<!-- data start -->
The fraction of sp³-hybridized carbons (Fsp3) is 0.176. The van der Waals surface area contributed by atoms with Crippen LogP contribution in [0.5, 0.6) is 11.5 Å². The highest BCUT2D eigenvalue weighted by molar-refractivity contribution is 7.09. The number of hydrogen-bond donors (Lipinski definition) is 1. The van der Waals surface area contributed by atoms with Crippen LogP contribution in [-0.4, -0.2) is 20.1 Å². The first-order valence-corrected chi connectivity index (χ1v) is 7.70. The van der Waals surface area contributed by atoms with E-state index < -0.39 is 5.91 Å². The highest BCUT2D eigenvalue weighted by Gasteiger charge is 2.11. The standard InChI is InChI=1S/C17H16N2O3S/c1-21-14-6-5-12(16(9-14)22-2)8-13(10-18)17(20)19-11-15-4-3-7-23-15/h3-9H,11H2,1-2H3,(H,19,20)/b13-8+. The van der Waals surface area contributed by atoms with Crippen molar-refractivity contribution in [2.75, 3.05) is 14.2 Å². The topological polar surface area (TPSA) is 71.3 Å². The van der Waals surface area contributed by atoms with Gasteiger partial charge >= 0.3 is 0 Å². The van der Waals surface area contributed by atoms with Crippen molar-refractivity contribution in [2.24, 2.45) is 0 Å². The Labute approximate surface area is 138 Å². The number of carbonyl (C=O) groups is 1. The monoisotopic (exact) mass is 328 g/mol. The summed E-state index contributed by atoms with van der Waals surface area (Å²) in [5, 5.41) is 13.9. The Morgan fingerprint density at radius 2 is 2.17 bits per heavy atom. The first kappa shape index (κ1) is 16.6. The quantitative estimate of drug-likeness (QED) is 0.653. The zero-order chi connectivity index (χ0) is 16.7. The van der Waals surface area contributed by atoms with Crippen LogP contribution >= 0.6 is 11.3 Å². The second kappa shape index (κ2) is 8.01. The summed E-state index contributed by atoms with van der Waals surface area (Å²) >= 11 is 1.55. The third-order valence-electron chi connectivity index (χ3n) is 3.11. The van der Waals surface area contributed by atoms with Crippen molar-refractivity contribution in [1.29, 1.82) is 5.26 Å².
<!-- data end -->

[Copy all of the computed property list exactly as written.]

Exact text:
The fraction of sp³-hybridized carbons (Fsp3) is 0.176. The van der Waals surface area contributed by atoms with Crippen LogP contribution in [0.5, 0.6) is 11.5 Å². The highest BCUT2D eigenvalue weighted by molar-refractivity contribution is 7.09. The number of hydrogen-bond donors (Lipinski definition) is 1. The van der Waals surface area contributed by atoms with Crippen LogP contribution in [-0.4, -0.2) is 20.1 Å². The first-order valence-corrected chi connectivity index (χ1v) is 7.70. The van der Waals surface area contributed by atoms with E-state index < -0.39 is 5.91 Å². The highest BCUT2D eigenvalue weighted by Gasteiger charge is 2.11. The standard InChI is InChI=1S/C17H16N2O3S/c1-21-14-6-5-12(16(9-14)22-2)8-13(10-18)17(20)19-11-15-4-3-7-23-15/h3-9H,11H2,1-2H3,(H,19,20)/b13-8+. The van der Waals surface area contributed by atoms with Crippen molar-refractivity contribution in [2.75, 3.05) is 14.2 Å². The topological polar surface area (TPSA) is 71.3 Å². The van der Waals surface area contributed by atoms with Gasteiger partial charge >= 0.3 is 0 Å². The van der Waals surface area contributed by atoms with Crippen molar-refractivity contribution in [2.24, 2.45) is 0 Å². The Labute approximate surface area is 138 Å². The number of carbonyl (C=O) groups is 1. The monoisotopic (exact) mass is 328 g/mol. The summed E-state index contributed by atoms with van der Waals surface area (Å²) in [5, 5.41) is 13.9. The Morgan fingerprint density at radius 2 is 2.17 bits per heavy atom. The first kappa shape index (κ1) is 16.6. The quantitative estimate of drug-likeness (QED) is 0.653. The zero-order chi connectivity index (χ0) is 16.7. The van der Waals surface area contributed by atoms with Crippen LogP contribution >= 0.6 is 11.3 Å². The second kappa shape index (κ2) is 8.01. The summed E-state index contributed by atoms with van der Waals surface area (Å²) >= 11 is 1.55. The third-order valence-electron chi connectivity index (χ3n) is 3.11. The van der Waals surface area contributed by atoms with Crippen molar-refractivity contribution in [1.29, 1.82) is 5.26 Å².